27 Nov 2020

Home of the NFL Offseason

Maryland Terrapins NFL Draft Guide

NFL Draft Expert John Vogel breaks down what the Maryland Terrapins have to offer in the 2020 NFL Draft.

Maryland started the season as one of the hottest young offenses in the country. However, that spark died quickly as Maryland got into the tough Big Ten conference and showed new head coach Mike Locksley exactly what needs to be fixed. The program will look to face lift without these young men who continue their careers at the next level.

RB Anthony McFarland (RS-So)

Anthony McFarland reached my radar against Ohio State last season when he lit up the Buckeye’s defense with 298 rushing yards. I knew about him, he had run for over 200 yards against Indiana. McFarland eclipsed 1000 yards last season, but was unable to do so this season as he dealt with injuries.


McFarland is explosive. He’s got lightning speed, and he might be the fastest running back in the class. While it wasn’t the smartest decision to declare this early, as he was unable to reinforce what we had seen from him last season, he can do a lot to help his draft stock in the NFL combine and pre-draft process.

S Antoine Brooks Jr (Sr)

I watched a lot of Antoine Brooks last season expecting him to declare for the draft. He’s a stud, man. Brooks ends his Terrapin career with 237 tackles and 27.5 tackles for loss, incredible numbers for a three year starter at safety. He also intercepted 4 passes through his career at Maryland, and deflected 9 passes.


It’s pretty clear that Brooks isn’t as much of a pass defender than he is a traditional safety. The majority of his impact will be in the definition of his position: safety. Someone who can prevent the big play from going to be a touchdown. He’s athletic enough, but with great testing, Brooks is a borderline day two guy.

EDGE Keandre Jones (Sr)

Keandre Jones spent three years with Ohio State before transferring out to start at Maryland. Golly, did it pay dividends. Jones collected 14.5 tackles for loss this season alongside 7 sacks and 3 forced fumbles. He was explosive off of the edge all season long for Maryland.


After the loss to Ohio State, he was surrounded by his teammates as he wished them the best and they all posed for a picture. That will sit very well with NFL scouts, as a good locker room guy.


Jones is, to simply put it, explosive. He’s a wreaking ball off of the edge, a high effort player with a big motor and a willingness to never give up. Jones isn’t just a pass rusher either, he’s a great player to anchor his end of the field and shut down stretch run plays too. Jones is a borderline day two guy, and may go higher if he tests well.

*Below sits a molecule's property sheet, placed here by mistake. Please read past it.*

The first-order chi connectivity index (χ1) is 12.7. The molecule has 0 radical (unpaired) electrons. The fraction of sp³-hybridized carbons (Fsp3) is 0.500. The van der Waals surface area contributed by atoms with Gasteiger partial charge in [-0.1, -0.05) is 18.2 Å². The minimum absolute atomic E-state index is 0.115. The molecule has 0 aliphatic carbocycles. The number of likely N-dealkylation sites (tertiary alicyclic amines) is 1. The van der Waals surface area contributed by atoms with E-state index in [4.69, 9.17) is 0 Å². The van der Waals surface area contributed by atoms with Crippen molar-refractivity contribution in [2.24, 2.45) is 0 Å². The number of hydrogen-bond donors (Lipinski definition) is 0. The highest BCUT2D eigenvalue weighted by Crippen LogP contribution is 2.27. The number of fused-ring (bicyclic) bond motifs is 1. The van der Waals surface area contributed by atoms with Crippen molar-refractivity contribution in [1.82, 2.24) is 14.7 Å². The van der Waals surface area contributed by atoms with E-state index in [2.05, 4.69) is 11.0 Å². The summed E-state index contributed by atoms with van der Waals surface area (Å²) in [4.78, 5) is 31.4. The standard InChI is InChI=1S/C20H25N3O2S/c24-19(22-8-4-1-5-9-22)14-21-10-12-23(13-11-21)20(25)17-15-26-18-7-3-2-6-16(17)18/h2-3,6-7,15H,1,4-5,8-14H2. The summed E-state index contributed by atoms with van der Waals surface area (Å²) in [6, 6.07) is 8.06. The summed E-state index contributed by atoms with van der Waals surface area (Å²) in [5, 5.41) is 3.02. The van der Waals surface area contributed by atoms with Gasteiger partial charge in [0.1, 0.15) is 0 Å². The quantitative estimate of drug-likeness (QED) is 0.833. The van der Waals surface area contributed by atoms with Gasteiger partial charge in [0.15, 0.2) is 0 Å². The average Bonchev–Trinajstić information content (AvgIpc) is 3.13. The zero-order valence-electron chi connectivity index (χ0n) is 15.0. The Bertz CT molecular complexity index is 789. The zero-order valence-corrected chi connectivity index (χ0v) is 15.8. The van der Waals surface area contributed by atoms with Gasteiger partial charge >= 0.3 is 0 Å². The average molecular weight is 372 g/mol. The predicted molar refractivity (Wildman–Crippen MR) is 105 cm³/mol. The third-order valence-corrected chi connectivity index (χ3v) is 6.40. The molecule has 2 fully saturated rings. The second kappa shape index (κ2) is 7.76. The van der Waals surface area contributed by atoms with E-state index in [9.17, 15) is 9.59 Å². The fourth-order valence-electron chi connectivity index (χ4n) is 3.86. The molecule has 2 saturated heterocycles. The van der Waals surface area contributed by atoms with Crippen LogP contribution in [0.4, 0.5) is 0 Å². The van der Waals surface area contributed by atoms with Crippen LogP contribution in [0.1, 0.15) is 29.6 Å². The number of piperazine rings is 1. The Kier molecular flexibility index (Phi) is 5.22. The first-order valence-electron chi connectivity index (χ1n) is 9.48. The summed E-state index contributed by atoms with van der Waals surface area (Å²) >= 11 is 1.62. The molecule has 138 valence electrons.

LB Shaq Smith (Sr Transfer)

Shaq Smith is one of those players that we expected to see so much from and he never really panned out. A four star prospect from IMG Academy, Smith was brought to Clemson as a top 100 prospect in the country. He was suppose to be one of the next great stars.

Instead, he didn’t pan out. He couldn’t ever win the starting job, even when Ben Boulware went pro. He collected just 28 tackles at Clemson before transferring out. His season at Maryland didn’t quite go as planned either, as he struggled to get on the field. He’s a project player right now.

TE Tyler Mabry (Sr Transfer)

Tyler Mabry played tight end at Buffalo for three years (and a year to red shirt) and came to Maryland this season as a graduate transfer. The plays that Mabry makes are all impressive. However, his production has lacked all through his career, really not painting a clear picture to why. He will end his collegiate career with 73 career catches and 6 touchdowns as a 4 year starter, and having missed 8 games to injury.


Mabry isn’t as athletic as some tight ends I have seen despite having a somewhat leaner frame (6’4″ 248 pounds). He may run under a 4.8 forty yard dash, another trait that won’t be attractive to NFL teams. However, Mabry’s hands are reliable and he could carve himself a TE2 slot on a team in the future by putting on some extra muscle and working specifically on his blocking technique. He’s a late day three project player at best, but probably will be an undrafted free agent.

Noting that some Maryland fans may notice that LB Isaiah Davis isn’t listed. I decided not to list him as he has a history of excessive violence on the field. Personally, I have removed him from my draft boards and consider him un-draftable.

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